Instead of speaking up about it, the youngster tried to clench her fists and hold her feelings in.

“I didn’t want to become a bad kid,” she tells INTO over the phone, her first-ever interview with the media. “I wanted the teachers to see me as the good kid. A lot of people, they assume if one transgender person is like this, they’re all like this. So I try to stay good.”

“She felt like she had to be a step ahead of everybody else,” her mother adds.

As a parent, she believes she wants the same things for Arrianna that everyone wants for their children: a life free of fear and victimization.

“I want Ari to grow up, have the same opportunities, and be just as successful as any of my other kids,” she says. “I don’t want her to have problems finding housing, finding a job, or being so relentlessly picked on at school that she leaves school and doesn’t get a degree. My goal is to get her to a place in life where she can be happy, healthy, and self-sufficient.”

By running for the House of Representatives, Hefner hopes to start a dialogue with lawmakers who have devoted extraordinary time and effort to denying her daughter’s right to exist.

Being a member of the General Assembly, she says, would give her the opportunity to meet one-on-one with Republican leaders like Gov. Greg Abbott and Lt. Gov. Dan Patrick, who have made anti-LGBTQ discrimination a top priority in their administration. Patrick, one of the nation’s leading opponents of equality, vowed to fight for the passage of an HB 2-style bathroom bill even if it “cost him the election.”

The conservative even compared his crusade against the trans community to the Battle of the Alamo. “[P]eople sacrificed their lives at the Alamo because they believed in something,” he said in a March 2017 speech.

But Hefner believes having someone in the legislature who is personally affected by the issue can help humanize an often invisible population.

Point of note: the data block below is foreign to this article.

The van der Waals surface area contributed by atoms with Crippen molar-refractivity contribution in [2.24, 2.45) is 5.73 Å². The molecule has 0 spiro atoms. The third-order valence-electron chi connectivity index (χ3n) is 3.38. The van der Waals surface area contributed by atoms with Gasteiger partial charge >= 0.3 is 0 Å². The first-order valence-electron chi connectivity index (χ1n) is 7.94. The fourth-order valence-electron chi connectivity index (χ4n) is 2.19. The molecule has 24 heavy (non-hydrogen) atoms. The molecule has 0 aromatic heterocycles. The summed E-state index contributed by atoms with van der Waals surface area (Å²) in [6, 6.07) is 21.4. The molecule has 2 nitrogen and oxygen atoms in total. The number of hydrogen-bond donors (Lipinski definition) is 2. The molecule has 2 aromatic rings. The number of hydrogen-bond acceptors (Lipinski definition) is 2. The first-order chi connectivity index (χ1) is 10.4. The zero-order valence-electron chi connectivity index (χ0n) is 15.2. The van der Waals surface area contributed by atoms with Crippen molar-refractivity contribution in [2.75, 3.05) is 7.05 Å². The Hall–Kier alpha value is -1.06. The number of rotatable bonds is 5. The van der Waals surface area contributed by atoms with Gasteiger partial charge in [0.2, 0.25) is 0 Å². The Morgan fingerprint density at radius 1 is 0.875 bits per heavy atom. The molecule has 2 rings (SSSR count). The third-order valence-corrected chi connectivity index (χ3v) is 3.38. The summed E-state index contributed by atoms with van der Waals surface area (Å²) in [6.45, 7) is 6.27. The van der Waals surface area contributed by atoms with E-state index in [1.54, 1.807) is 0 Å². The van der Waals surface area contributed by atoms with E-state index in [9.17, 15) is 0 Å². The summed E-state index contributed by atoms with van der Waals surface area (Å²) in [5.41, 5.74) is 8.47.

“I’ve seen it over and over and over again,” she claims. “When people meet Ari, when they sit down and talk with her, it completely opens and changes their heart. They realize, ‘Oh, this is just a little kid. She is just a little girl.’”

The 35-year-old realizes that she doesn’t look like a typical politician. A high-school dropout who had her first son when she was 16, Hefner’s arms are covered in tattoos. She has a septum piercing and gaged ears. Whereas her Republican opponents are attorneys and former city councilmen, she’s spent the last 18 years raising children.

What she lacks in convention, though, the mother of four makes up for in being a living example of the most American of narratives: dogged perseverance. After getting her G.E.D., Hefner took business courses when she wasn’t juggling the daily responsibilities of motherhood and slowly worked her way up the corporate ladder. She now works as an assistant manager for a medical supply company in town.

But Hefner believes her unorthodox road to public office is what makes her qualified to represent her constituents. Whereas the legislature has spent the past year laboring to discriminate, she knows the actual struggles families in Texas faceshe has lived them.

“I have worked alongside families and women, and their concerns are always the same,” she tells INTO. “There becomes a point within your career where you don’t qualify for help with medical care for your kids, but you don’t quite make enough either to buy [the insurance] your job is offering because the premiums are so high.”

“So there’s this whole population of working parents, their everyday struggle is healthcare for their kids,” Hefner continues. “We have got to do something for this group of people in the middle who are trying their hardest.”

Before last November, the Democratic candidate admits she didn’t think she had much of a shot in a race that didn’t appear to have room for someone with her unique life experience. Sherman is the kind of place, Hefner says, where Democrat is a “bad word.” When she goes out to meet with voters and tell them about her daughter’s story, closet liberals whisper in her ear that they’re “on her side,” as if they’re afraid of being overheard.